The Seven Deaths of Evelyn Hardcastle

Written by Stuart Turton

My rating: 4 out of 5 stars

To be clear, you really have to suspend your disbelief for the entirety of this story – but when you do, it’s a great ride!

I wasn’t keen to read this, it was a book club pick that I have put off for a month or so believing it would be too silly to be plausible. However, the author did really well with a storyline that could have really been awful.

I enjoyed the mystery, and I liked the idea that was behind Aiden waking up in the different bodies to relive the same day eight times to discover the murderer of Evelyn. It was filled with interesting plot changes and the never-ending question of who he could trust throughout. I liked that the influence of the mind and body of the person he woke up in played a part in what he could do with that person – a clever twist on behalf of the author that added a fun element to the twisting plot.

Anna, Daniel and the Footman were all interesting characters in their own right, and I can’t say anymore on any of them without going into spoiler territory – needless to say, they played various parts in loop and it was done in a way where they still were fleshed out characters.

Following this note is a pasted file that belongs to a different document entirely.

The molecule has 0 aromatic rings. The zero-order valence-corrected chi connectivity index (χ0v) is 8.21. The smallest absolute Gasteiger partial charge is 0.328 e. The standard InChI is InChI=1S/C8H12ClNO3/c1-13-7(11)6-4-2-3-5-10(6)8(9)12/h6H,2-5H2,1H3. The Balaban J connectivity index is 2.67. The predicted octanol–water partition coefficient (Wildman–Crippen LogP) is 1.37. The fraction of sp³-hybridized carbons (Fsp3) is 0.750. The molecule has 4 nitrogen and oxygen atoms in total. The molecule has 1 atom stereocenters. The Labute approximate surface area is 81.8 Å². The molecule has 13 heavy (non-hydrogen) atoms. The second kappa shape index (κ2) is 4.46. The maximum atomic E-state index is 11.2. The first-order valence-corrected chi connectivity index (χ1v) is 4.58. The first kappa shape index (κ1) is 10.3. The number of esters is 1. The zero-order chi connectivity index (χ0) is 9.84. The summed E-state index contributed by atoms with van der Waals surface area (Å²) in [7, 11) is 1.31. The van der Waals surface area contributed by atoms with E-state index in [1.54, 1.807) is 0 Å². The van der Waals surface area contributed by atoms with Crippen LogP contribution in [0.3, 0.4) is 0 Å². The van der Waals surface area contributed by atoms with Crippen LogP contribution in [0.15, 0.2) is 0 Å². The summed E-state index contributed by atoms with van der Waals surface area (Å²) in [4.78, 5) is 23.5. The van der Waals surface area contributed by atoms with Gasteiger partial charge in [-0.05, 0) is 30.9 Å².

There were glaring plot-holes, completely unexplained knowledge, and stretching of understandings to make leaps of judgment that were beyond acceptable – but, if you didn’t think about it and just carried on as though of course that could happen, it actually flowed quite well considering the various crossed paths that occur. And it not only flowed, it made some type of sense and was wrapped up very neatly.

The ending could have gone so many ways, and I was happy with the way it did – although, I have to say for a mystery, the ending was fantastic as I didn’t pick it, it was plausible (as plausible within the storyline as it could be), and I didn’t know what would happen at all. I could have been happy with any ending, which is another tick to the author’s clever writing.

Half the novel I felt I could have gone without the Plague Doctor, and I’m still a bit unsure about that whole background stuff. Having said that, it would have been hard for the story to resolve itself without that part – so, I learned to enjoy that complete bit of weirdness for the sake of continuing to enjoy the ride.

Couldn’t put it down, easy writing style, great ability to twist a story where it should be so confusing you can’t follow it – but you can because the author did so well at portraying it and making it accessible. You really need to be able to suspend disbelief to read, but well worth it if you want to just read along and follow a great mystery.

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